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Problems with Deer (page 4 of 4)

by Karen Jescavage-Bernard

Other Strategies and Information Sources

Gardeners faced with foraging deer should collect as much on-site information as possible before planting gardens or trees. Most county extension offices maintain extensive files of useful information and provide it to you at minimal cost. Many publications contain clear drawings of effective fence designs, detailed evaluations of the effectiveness and cost of commercial repellents, and explanations of deer behavior and physiology to help you customize a protection plan for your garden.

In addition, a query on the Internet will produce an avalanche of information. You should also talk to farmers, nursery owners, and other gardeners in your area. They may have already made most of the potential mistakes!

Contrary to some gardeners' opinion, deer are not "hoofed rats". They're selective feeders whose dining preferences change to meet seasonal nutritional needs. Smart gardeners can use this knowledge to their advantage.

In temperate and cold-climate gardens, late winter and early spring are the most difficult foraging times for deer. Their vitamin and mineral needs soar just when juicy, sappy growth is scarce. Early-flowering shrubs and trees (including Japanese and sugar maples) are vulnerable. Except for forsythia and narcissus, later-blooming plants are good choices.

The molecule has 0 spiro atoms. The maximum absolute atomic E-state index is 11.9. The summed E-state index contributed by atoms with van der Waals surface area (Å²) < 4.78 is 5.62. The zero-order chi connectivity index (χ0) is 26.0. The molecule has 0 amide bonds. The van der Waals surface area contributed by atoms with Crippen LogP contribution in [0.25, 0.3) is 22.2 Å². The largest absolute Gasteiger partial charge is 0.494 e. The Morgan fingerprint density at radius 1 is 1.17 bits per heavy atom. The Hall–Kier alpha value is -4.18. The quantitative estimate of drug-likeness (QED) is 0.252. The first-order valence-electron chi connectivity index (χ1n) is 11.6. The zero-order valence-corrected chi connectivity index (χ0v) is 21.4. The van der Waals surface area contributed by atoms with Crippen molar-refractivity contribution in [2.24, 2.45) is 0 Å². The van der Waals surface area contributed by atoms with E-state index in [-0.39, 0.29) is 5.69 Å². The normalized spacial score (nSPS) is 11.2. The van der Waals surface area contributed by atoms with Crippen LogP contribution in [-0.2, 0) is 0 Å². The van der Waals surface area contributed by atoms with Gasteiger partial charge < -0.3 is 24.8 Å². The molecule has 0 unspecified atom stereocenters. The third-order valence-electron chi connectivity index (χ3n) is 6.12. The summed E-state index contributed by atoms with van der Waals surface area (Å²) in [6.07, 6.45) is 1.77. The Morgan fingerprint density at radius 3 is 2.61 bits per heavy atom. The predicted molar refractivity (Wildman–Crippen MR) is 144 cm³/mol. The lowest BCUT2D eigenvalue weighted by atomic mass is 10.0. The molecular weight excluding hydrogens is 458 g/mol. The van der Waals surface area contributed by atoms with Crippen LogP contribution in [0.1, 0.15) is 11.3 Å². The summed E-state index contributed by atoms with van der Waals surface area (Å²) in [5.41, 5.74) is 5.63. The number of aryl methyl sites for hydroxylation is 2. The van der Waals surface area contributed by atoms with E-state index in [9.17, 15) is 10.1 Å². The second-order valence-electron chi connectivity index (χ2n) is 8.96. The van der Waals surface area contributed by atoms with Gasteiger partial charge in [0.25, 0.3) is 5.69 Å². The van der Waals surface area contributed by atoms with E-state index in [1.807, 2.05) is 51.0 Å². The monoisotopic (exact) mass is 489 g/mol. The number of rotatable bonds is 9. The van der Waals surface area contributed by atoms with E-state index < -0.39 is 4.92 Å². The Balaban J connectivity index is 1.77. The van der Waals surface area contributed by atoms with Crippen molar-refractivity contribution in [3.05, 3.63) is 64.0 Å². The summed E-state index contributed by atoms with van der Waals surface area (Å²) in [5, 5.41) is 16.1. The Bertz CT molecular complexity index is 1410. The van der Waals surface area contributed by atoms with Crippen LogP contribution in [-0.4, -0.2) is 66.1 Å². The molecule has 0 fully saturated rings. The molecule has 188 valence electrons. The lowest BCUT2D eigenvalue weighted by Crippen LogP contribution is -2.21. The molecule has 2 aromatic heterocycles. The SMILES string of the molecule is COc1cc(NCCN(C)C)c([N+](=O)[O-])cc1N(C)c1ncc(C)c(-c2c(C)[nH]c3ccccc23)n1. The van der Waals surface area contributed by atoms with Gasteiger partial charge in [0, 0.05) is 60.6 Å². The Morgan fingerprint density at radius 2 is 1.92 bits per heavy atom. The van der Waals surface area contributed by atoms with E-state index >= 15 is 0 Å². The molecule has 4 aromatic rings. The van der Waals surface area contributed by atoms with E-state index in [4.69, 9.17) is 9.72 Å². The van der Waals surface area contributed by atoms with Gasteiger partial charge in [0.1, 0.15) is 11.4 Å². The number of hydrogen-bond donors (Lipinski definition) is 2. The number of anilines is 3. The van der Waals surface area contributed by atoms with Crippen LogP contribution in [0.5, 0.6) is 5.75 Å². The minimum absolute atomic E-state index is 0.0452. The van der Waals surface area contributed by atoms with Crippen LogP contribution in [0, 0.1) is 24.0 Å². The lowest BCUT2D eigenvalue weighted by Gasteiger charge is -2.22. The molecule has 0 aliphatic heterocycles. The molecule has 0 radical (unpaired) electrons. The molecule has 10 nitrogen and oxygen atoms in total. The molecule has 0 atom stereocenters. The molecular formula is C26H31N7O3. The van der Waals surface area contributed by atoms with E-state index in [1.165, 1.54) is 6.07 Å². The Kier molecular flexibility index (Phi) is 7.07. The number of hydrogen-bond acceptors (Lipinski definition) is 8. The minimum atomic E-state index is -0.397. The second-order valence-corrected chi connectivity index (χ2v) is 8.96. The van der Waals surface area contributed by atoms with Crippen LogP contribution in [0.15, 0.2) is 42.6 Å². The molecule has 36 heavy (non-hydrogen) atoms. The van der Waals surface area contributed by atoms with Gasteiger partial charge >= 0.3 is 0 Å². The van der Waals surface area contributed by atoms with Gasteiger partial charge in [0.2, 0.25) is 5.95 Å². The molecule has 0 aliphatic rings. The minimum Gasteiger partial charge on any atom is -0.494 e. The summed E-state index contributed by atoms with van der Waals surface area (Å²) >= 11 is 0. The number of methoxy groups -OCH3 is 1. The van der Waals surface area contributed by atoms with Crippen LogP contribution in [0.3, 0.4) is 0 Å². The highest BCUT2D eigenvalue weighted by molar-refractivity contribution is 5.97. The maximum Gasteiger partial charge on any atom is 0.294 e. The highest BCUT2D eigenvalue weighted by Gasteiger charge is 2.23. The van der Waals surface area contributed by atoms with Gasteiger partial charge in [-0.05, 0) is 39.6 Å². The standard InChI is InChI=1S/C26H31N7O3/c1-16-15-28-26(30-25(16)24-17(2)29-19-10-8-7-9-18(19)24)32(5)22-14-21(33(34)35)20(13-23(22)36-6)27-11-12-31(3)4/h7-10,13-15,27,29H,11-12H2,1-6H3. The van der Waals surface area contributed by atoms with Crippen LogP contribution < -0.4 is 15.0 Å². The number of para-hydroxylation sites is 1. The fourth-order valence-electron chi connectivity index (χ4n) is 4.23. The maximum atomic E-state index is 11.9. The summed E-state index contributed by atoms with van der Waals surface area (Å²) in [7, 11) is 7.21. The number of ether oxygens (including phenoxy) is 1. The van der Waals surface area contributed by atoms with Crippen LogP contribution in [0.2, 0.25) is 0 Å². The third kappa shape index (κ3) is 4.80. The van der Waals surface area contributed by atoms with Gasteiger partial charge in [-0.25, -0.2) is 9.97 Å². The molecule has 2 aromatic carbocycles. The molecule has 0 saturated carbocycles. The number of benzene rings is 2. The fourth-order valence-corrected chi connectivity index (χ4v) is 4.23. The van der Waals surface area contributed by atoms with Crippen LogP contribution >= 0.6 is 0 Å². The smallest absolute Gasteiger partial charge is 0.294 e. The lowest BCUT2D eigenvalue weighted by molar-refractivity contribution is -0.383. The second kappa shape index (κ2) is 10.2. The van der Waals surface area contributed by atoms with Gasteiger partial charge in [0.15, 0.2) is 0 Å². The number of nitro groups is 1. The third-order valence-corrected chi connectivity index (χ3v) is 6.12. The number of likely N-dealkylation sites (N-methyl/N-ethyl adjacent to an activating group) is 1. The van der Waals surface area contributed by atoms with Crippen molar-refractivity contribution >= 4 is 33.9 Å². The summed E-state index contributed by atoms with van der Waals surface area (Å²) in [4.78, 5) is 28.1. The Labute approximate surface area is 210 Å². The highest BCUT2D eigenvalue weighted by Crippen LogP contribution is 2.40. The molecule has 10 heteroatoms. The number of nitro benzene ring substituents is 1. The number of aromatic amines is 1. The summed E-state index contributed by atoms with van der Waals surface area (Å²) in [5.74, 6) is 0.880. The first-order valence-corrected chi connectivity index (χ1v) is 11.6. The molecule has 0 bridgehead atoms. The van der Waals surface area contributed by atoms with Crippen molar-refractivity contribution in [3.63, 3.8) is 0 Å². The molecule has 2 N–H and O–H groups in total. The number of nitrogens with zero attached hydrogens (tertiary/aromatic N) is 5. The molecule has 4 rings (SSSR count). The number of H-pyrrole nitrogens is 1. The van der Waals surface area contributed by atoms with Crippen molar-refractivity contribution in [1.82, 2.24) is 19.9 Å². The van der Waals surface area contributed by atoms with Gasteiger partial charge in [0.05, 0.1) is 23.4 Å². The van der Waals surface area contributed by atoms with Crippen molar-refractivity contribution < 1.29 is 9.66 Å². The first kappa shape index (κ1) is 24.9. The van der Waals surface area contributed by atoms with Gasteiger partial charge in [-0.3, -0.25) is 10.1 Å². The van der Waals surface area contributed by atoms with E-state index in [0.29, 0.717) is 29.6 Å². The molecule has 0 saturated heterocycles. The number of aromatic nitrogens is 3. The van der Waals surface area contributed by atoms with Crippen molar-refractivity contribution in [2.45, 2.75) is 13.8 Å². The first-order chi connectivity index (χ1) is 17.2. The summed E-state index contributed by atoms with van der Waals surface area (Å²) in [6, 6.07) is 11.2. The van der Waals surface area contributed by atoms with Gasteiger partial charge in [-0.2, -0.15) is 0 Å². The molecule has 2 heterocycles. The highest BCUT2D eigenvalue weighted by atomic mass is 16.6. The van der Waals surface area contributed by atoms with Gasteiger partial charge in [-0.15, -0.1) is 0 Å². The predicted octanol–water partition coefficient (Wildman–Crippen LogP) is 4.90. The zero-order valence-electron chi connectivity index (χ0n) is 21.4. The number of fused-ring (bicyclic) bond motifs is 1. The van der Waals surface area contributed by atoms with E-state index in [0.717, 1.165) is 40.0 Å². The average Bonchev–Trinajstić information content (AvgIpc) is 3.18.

In fall, the need to stockpile calories to survive the winter drives deer to seek high-calorie foods full of oils and starches. Nut- or berry-bearing autumn ornamentals can draw the animals' attention from other garden plants. On large properties, dogwood, if planted away from vulnerable plantings, is an excellent choice because the oily berries support many species of wildlife, including deer. Crab apples and viburnums are also good for wildlife. Firethorn (Pyracantha), burning bush (Euonymus alata), and barberry provide winter food after their bitter berries have been softened by frosts. In small gardens or yards, deer will eat such plants before others.

Take a Hike

Plants that thrive in your local parks and preserves offer good hints about what will work in the home garden. Other than giant forest trees, you'll find abundant barberry, winged Euonymus, Japanese wineberry, and shrub and vine honeysuckles.

Remember to be Flexible

Knowing more about deer habitat and dining preferences and combining a variety of strategies allows gardeners to customize solutions to deer-damage problems for individual gardens.

Karen Jescavage-Bernard is an author and the manager of the Jane E. Lytle Memorial Arboretum in Croton-on-Hudson, New York.

Photography by the USDA

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